You will make STILL LIFES and PORTRAITS using each of these color schemes.
Traditionally in Art History, Still Life paintings showed an arrangement of objects with symbolic meaning, dramatic and beautiful lighting (usually window light or other diffused light from one direction), and a dark and shadowed background or wall. Still lifes were intended to display status (for instance, expensive linens and perishable items such as fruits and cheese were seen as luxury items only owned by the wealthy and elite). Still lifes were also intended to inspire contemplation on the transience of life (for instance, skulls and dead animals were often displayed as reminders that we are all meant to die, and flowers bloom but then wilt). Still life images are poetic, simple, and packed with meaning and symbolism.
Project 6A: Colored Still Life
You will shoot your own still lifes: Some using a monochromatic color scheme and some using a complementary color scheme. These are not just photographs of objects, rather, they are photographs of objects that are arranged by you on a surface and in relation to each other. For instance, do not simply shoot an image of a flower. You must take the flower, arrange it among other objects or fabrics that enhance the symbolic meaning of the flower, and set up a space and surface with directional lighting (window light is your friend!).
Your still life images do not have to conform to the traditional still life ideals: you are not required to use fruit, flowers, food, etc. What would a contemporary still life look like? What objects could you include? See below for examples.
DUE: Monday, March 1st 75 RAW images using each of the the two color schemes described above—monochromatic and complimentary. Create a contact sheet and label it lastname_firstname_color_still_life_cs. Upload to Google Drive under your Project 6 folder. DUE: Friday, March 5th 4 final still life images — turned in as PSDs through Google Drive. Label them as such:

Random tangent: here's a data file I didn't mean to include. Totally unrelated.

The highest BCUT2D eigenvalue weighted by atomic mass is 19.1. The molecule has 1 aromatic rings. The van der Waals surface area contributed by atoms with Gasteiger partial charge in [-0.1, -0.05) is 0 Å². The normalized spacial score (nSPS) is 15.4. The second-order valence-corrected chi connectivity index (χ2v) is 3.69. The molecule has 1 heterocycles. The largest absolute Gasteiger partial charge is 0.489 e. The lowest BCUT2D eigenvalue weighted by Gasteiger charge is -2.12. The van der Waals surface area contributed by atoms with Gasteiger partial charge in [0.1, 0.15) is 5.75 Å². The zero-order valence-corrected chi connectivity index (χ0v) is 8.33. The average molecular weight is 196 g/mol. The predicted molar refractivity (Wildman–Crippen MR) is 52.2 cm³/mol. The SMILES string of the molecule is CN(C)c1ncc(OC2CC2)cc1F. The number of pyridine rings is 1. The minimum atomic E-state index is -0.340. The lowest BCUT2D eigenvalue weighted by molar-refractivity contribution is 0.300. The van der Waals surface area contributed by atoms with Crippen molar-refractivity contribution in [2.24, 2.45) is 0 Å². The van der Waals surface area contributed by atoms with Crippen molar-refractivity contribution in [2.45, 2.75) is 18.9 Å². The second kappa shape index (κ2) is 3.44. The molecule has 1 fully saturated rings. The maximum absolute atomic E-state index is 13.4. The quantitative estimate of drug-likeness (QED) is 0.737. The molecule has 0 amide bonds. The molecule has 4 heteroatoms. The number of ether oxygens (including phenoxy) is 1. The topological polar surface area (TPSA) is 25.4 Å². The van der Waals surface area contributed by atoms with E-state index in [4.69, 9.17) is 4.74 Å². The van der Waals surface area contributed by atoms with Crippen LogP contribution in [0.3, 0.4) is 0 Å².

You will make portraits using and emphasizing color as a main story-telling element. Remember the goal of a portrait -- to portray a person's essence, their humanity, a truth and authenticity about who they are. These are not photojournalistic types of portraits— the subject must be aware of you photographing them, and they are meant to be created by you, not just observed.
This means you will need to spend time and focus setting up your shots, paying extra attention to how color will enhance your portrait. For many of these, you will need to set up a background of color, or find an environment with the correct color, in order to match the colors you will be using (see examples below). Pay attention to your lighting, composition, and focus.
DUE: Monday, March 22nd 150 RAW images using each of the 2 color schemes described above—one monochromatic and one complimentary. Create a contact sheet and label it lastname_firstname_color_portrait_cs. Upload to Google Drive under your Project 6 folder. DUE: Monday, March 29th 4 final portraits — turned in as PSDs through Google Drive. Label them as such:
We will have our first formal critique following the completion of this project. This means that we will be looking at everyone's work together as a class and giving feedback to one another. Keep this in mind and be sure to try your best!